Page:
Saturday, September 26, 2020

Bench marks

Okay, we all know what a benchmark is, don't we? It's a standard, fixed point, maybe for pay, maybe for achievement, or cost, against which other more variable points are measured. If I do a slightly different job than, say, a nurse, my pay will go up or down pro-rata with that of the nurse. The nurse's pay is the benchmark by which my pay is calculated.
But, and I'm not being a smart arse here because I only learned about it a few weeks ago, did you know that we pass benchmarks all the time in our daily lives, yet, very few of us have actually seen one? (Yes, you probably knew that and I'm way behind the times.)

Basically, it's a surveying thing, dating from the mid-nineteenth century. Apparently, it was important to the Victorian builder that they knew the height above sea level of every new building. What they did, they marked a point on a building - one that would likely survive for a while - where the precise height above sea-level had been calculated. This was occasionally marked by a plate screwed into the stone, or, more usually, by a cut horizontal line with an arrow beneath it. In rural areas, the frequency was five benchmarks per one square kilometer; in urban areas, between thirty and forty. By use of theodolites and measuring angles and distances between benchmarks and new builds, any point in Ireland could be calculated for height above sea-level.

So, how do you know where they are? Well, you have to check old Ordnance Survey maps. These can be found online here. Simply select, say, Historic 6" Black and White and then zoom in. Sometimes, the maps say B.M. and a number, sometimes merely the arrows and a number. The number refers to the feet above the national benchmark. In the map below, of Dublin city centre, there are benchmarks on Queen Maeve's Bridge (middle, east side), on the river wall, half way along Usher's Quay, on the corner of Arran Quay and Fr. Matthew Bridge etc.

19th Century OS map of Arran Quay and Usher Quay, Dublin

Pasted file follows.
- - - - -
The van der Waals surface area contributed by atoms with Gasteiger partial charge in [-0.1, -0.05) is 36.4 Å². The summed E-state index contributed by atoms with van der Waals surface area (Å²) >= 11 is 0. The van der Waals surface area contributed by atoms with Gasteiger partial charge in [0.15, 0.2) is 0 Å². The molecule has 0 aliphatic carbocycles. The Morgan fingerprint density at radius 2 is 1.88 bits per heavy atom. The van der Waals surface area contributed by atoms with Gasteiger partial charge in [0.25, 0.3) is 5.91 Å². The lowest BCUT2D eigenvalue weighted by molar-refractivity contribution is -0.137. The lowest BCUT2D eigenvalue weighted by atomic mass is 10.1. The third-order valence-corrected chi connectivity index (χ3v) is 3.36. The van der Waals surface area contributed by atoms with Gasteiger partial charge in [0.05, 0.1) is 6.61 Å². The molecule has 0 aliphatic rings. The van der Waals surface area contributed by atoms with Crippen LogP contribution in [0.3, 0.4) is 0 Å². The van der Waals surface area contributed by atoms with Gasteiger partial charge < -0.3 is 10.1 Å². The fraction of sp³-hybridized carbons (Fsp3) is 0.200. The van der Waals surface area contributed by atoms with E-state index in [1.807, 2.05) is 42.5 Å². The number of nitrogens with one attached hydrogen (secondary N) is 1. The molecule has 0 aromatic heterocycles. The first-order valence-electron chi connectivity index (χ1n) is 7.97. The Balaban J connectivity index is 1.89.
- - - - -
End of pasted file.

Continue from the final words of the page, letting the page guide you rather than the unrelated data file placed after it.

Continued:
So, armed with the map on my phone, I set out walking to find me some benchmarks. I had been warned that many might no longer exist, due to weathering or buildings being knocked down or resurfaced but I was surprised that the first five I came across, I couldn't find the benchmark. The problem seemed to be that these were tall buildings and had a huge area to check for what might be a very faint mark. It was only on the sixth and subsequent sites that I realised that all the marks were on the block above ground level. Not sure if this is true for every benchmark but certainly, all the ones I found were less than a foot above ground.

Benburb Street, B.M. 23.6

Arran Quay / Fr. Matthew Bridge B.M. 24.7

Usher's Quay (directly opposite St. Paul's Church B.M. 24.4

Queen Street Bridge (adorned by stone) B.M. 29.1


South-west corner of Rory O'More Bridge B.M. 21.4

The Law Library (formerly King's Hospital) where the front facade turns inwards, right hand side B.M. 39.7

All very interesting but this is a lighthouse blog. What is the relevance to lighthouses?
Well, the National Benchmark - the mark from which all other benchmarks were measured -  was the mark recorded on the 8th April 1837 at a Spring Tide at Poolbeg Lighthouse. This benchmark remained for well over 100 years, until they discovered that the spring tide at Poolbeg was nearly seven feet lower than that at Malin Head. Since 1970, Malin Head was the new benchmark, although all this theodolite stuff has now been superceded by GPS. But its an interesting part of our history nonetheless.
More can be found on benchmarks here


  1. Hi Pete, I really like the blog. Can I ask, where did you source the maps showing the Dublin benchmarks?

    1. Yes, the maps are from the Irish Townland and Historical Map Viewer. Takes a bit of navigating but once you get the hang of it, its easier. You need to go into Layer and select either 1st OS edition (1820-40) or Last OS edition (c.1900) The link is

    2. Thank you for sharing this, I really appreciate it. Keep up the good work.